About Budapest

Statue of Liberty / bottle opener

One of Budapest's most famous, most distinctive monuments is the Statue of Liberty at the top of Gellért Hill. You are sure to see during any sightseeing or boat trip the statue above the city. There are several legends and myths about it, but now we are telling you the authentic story of the statue. In 1945, the Hungarian Parliament decided to build a statue, with which they wanted to pay tribute to Soviet soldiers who had fallen in World War II.

Ships and superstitions

Sailing was a very dangerous activity for thousands of years - and it is still not completely harmless today. It is no wonder that many superstitions are linked to it, most of which contain some kind of rule or ban. Let's see some of the best-known ones!

The Elisabeth Bridge and the moveable Church

It's always interesting to look at something familiar with a new perspective This is especially true of a city that displays many faces when sitting in an open-top bus, a plane or a Budapest boat. Those who really want to get to know Budapest cannot miss the pleasure of a cruise on the Danube, as this is the best way to get in touch with the city and its sights.

Ferenc Molnár and the key thrown into the Danube

Budapest is considered to be one of the most beautiful cities in the world with beautiful buildings and restaurants envied by many other European capitals. These include the New York Café, to which one of the best-known anecdotes in Budapest is linked.

The Megyeri Bridge and the Trolls

Anyone who chooses to book a Boat tour in Budapest is inevitably acquainted with the Danube's bridges in the capital, all of which have anecdotes or urban legends. This is precisely the case with the youngest bridge in Budapest, the Megyeri Bridge, which was handed over in 2008.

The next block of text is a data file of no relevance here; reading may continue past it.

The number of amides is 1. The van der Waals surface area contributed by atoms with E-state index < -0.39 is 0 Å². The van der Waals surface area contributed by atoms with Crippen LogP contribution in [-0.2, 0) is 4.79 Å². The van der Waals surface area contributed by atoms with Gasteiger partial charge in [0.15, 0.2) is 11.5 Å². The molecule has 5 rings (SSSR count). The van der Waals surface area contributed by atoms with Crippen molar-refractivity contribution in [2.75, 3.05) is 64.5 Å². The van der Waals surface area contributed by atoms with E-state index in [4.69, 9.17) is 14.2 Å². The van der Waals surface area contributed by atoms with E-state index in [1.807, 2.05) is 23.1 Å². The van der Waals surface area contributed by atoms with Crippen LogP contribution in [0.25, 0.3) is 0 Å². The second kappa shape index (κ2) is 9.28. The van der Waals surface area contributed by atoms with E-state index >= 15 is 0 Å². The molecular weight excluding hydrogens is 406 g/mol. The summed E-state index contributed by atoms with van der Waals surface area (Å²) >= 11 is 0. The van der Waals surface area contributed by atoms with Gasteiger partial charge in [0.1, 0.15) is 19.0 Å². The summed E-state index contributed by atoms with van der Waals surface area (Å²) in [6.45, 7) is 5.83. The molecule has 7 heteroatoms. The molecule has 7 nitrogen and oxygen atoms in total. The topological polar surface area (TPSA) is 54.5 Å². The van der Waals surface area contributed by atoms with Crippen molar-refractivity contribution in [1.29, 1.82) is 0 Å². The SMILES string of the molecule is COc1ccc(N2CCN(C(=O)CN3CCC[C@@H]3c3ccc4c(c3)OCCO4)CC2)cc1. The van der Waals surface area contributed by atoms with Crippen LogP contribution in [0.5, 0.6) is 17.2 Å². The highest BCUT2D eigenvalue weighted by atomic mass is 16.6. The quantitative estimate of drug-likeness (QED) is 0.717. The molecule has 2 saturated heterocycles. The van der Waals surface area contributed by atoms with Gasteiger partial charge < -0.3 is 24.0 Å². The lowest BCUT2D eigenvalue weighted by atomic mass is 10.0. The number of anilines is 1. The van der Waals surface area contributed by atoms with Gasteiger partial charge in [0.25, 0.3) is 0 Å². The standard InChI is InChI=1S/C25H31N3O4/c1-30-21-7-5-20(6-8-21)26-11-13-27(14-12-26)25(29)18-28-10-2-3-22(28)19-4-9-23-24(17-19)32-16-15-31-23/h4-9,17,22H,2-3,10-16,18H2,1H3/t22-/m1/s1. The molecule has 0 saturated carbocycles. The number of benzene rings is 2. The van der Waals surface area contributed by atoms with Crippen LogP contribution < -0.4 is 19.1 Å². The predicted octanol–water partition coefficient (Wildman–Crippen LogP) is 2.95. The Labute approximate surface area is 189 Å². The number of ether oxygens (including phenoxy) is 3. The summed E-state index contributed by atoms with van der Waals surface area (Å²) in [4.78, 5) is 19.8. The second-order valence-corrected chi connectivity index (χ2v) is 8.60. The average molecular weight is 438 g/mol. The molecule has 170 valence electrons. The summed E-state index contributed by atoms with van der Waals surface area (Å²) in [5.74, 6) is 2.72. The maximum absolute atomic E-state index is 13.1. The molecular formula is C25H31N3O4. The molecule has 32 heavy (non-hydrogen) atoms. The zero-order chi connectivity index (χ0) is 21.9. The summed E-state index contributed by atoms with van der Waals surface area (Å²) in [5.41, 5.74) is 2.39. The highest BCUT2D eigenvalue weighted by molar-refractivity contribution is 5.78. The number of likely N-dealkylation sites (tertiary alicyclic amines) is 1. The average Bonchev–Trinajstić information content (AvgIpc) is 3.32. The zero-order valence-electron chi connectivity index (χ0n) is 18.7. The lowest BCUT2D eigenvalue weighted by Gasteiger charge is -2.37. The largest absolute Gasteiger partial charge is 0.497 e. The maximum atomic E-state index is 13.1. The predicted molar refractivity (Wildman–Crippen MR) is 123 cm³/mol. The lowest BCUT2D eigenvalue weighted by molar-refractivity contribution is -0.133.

Szentendre and the Iron Lady

The visit a foreign dignity to Budapest always shakes things up, especially if the two countries belong to different political camps. This was the case with the British Prime Minister Margaret Thatcher's visit to Hungary in 1984. What happened behind the scenes does not have much importance today. The Hungarian memory preserves the pictures of the Iron Lady visiting the market-hall to buy some souvenirs.

Margaret Island and the rabbits

Jókai called Margaret Island a slice of paradise, Budapest's fairy garden. It is indeed one of the most beautiful parts of the Budapest to visit by boat tours. It is comparable to Central Park, as it is in the middle of the capital city, and has many interesting stories connected to it.

The Chain Bridge and the Lions

One of the most famous legends of the many bridges of Budapest is the one about the Chain Bridge: the suicide story of the sculptor. According to the anecdote, a cobbler apprentice noticed on the bridge that the four huge lions had no tongues, he spoke out loud about it, therefore the sculptor who built the lions killed himself in the Danube.

The Gellert Hill and the Japanese scientists

Japan's precision and work ethic is legendary. A Japanese person is never late, Japanese cars will never break down, so if Japanese scientists say something, we should probably listen. And if they warn us about something catastrophic, then the best thing is for everyone to take the necessary precautionary measures. But what does this have to do with Gellert Hill?

Freddie Mercury and the Parliament

Every ambitious city has urban legends, as does, of course, Budapest, one of the most beautiful cities in the world. Last year it was second in the poll of an international travel magazine, just behind Florence in Italy. It is accompanied by a number of legendary stories, and it is not easy to always decide which are true and which are not.

Boat tour on the Grand Boulevard

When an ironic Hungarian party campaigned a couple of years ago to introduce the Danube to the Grand Boulevard, it seemed like a funny idea, just like the concept of building a Space Station at Szeged or the "eternal life, free beer" election promise. However, probably even they did not know that at the end of the nineteenth century, submerging the 4-6 tram line was a serious idea.